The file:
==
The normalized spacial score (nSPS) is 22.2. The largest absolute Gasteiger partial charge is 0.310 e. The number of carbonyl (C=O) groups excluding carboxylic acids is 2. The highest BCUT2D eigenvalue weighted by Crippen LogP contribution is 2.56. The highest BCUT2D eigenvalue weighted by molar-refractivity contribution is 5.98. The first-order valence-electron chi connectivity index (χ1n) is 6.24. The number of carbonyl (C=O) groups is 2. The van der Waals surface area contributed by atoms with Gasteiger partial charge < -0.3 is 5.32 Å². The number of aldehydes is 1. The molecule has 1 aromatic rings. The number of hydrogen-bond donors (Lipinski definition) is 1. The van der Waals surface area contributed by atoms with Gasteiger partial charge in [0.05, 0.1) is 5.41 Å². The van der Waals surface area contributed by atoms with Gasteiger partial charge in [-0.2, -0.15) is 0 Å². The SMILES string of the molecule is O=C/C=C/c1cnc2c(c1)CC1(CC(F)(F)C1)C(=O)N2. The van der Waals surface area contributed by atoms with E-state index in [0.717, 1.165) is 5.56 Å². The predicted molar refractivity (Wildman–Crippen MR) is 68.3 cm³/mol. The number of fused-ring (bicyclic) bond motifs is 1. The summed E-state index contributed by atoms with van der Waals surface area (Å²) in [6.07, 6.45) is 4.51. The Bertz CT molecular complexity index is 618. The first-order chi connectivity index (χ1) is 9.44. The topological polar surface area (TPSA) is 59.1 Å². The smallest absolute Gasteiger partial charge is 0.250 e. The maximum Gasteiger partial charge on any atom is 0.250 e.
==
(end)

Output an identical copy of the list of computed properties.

The normalized spacial score (nSPS) is 22.2. The largest absolute Gasteiger partial charge is 0.310 e. The number of carbonyl (C=O) groups excluding carboxylic acids is 2. The highest BCUT2D eigenvalue weighted by Crippen LogP contribution is 2.56. The highest BCUT2D eigenvalue weighted by molar-refractivity contribution is 5.98. The first-order valence-electron chi connectivity index (χ1n) is 6.24. The number of carbonyl (C=O) groups is 2. The van der Waals surface area contributed by atoms with Gasteiger partial charge < -0.3 is 5.32 Å². The number of aldehydes is 1. The molecule has 1 aromatic rings. The number of hydrogen-bond donors (Lipinski definition) is 1. The van der Waals surface area contributed by atoms with Gasteiger partial charge in [0.05, 0.1) is 5.41 Å². The van der Waals surface area contributed by atoms with Gasteiger partial charge in [-0.2, -0.15) is 0 Å². The SMILES string of the molecule is O=C/C=C/c1cnc2c(c1)CC1(CC(F)(F)C1)C(=O)N2. The van der Waals surface area contributed by atoms with E-state index in [0.717, 1.165) is 5.56 Å². The predicted molar refractivity (Wildman–Crippen MR) is 68.3 cm³/mol. The number of fused-ring (bicyclic) bond motifs is 1. The summed E-state index contributed by atoms with van der Waals surface area (Å²) in [6.07, 6.45) is 4.51. The Bertz CT molecular complexity index is 618. The first-order chi connectivity index (χ1) is 9.44. The topological polar surface area (TPSA) is 59.1 Å². The smallest absolute Gasteiger partial charge is 0.250 e. The maximum Gasteiger partial charge on any atom is 0.250 e.